Home News Swiss widen corruption probe linked to BAE arms deal

Swiss widen corruption probe linked to BAE arms deal

Published on 10/07/2008

10 July 2008

BERN – Swiss authorities have widened a corruption probe linked to arms deals by BAE Systems PLC, prosecutors said.

Federal prosecutors are conducting three criminal investigations into possible money laundering linked to the British aerospace company, spokeswoman Jeannette Balmer told The Associated Press late Wednesday.

Previously prosecutors had confirmed only one probe and Balmer declined to comment on what prompted Swiss authorities to open two additional investigations.

The investigations centre on allegations that BAE used Swiss bank accounts to pay millions of pounds in bribes to officials from Saudi Arabia in return for contracts.

An investigation by Britain’s Serious Fraud Office was halted in late 2006 after the Saudi Arabian government threatened to withhold cooperation on critical issues of anti-terrorism.

Britain’s House of Lords is currently considering whether the SFO was right to end its own probe after the High Court ruled in April that the move had been an "abject surrender" to "blatant threats."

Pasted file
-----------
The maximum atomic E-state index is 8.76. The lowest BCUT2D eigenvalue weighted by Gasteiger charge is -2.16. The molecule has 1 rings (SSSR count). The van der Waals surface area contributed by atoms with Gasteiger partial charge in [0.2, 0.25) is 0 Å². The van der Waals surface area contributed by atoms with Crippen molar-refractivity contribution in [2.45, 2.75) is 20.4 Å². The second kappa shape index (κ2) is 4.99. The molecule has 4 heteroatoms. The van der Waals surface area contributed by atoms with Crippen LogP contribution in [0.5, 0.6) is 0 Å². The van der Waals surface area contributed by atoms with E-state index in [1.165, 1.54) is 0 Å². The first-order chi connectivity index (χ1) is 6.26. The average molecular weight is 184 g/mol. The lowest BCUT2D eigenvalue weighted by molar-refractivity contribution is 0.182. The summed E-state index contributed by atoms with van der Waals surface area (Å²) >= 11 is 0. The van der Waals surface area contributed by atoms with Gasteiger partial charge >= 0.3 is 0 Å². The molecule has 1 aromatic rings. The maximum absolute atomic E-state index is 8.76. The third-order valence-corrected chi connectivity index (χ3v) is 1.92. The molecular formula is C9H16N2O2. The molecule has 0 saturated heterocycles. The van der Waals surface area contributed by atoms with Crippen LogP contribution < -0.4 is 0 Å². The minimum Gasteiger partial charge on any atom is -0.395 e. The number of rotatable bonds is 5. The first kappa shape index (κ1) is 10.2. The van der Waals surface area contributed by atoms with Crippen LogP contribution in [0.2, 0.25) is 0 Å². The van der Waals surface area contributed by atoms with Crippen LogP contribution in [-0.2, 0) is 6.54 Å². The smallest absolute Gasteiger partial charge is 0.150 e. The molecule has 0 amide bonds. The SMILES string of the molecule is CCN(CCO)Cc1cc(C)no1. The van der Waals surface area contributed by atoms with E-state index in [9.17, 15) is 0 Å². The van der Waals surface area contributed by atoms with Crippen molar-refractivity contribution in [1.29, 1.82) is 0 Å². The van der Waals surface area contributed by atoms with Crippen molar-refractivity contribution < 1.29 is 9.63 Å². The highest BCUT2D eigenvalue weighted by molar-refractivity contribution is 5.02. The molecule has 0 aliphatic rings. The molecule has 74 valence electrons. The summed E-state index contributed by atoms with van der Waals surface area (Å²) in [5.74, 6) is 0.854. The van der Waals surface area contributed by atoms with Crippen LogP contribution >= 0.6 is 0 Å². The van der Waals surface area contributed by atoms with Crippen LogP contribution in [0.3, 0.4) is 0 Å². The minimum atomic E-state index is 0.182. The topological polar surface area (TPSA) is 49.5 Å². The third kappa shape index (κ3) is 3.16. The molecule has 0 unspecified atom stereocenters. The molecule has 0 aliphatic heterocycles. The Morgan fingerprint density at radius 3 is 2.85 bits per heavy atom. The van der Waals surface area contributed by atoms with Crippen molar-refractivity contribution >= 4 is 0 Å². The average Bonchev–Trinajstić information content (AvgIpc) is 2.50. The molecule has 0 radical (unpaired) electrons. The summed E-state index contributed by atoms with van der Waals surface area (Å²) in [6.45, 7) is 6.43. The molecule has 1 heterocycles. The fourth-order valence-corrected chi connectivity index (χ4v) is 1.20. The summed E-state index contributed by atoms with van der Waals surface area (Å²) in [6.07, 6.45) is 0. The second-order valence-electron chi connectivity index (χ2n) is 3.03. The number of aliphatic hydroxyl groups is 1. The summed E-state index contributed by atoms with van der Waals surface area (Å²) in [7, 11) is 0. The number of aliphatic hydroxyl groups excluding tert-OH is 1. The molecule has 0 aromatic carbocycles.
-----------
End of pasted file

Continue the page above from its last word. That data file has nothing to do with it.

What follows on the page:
Balmer said Swiss prosecutors were alerted to possible wrongdoing on BAE’s part by the Swiss money-laundering authority. She declined to say whether money linked to the probe has been frozen in Swiss accounts.

A British request for Swiss legal assistance in the case was put on hold in 2006 after the Serious Fraud Office called off its inquiry. The request has not been formally withdrawn.

Separate requests from the SFO for legal assistance into possible BAE bribes to Tanzania, Romania, Chile and the Czech Republic are still active, Balmer said.

Some of the requests have been decided upon but can still be appealed, she said, but declined to elaborate.

The United States has also expressed an interest in gaining insight into the Swiss bank accounts BAE allegedly used to run a 60 million pound "slush fund" offering sweeteners to Saudi officials in return for lucrative contracts as part of the Al-Yamamah – or "dove" -arms deal in the 1980s. BAE has always said it acted lawfully.

The U.S. request in 2007 has not yet been acted upon because it was not specific enough, said Rudolf Wyss, deputy director of the Swiss justice ministry.

Washington has not been in touch about the matter since, he said.

[AP / Expatica]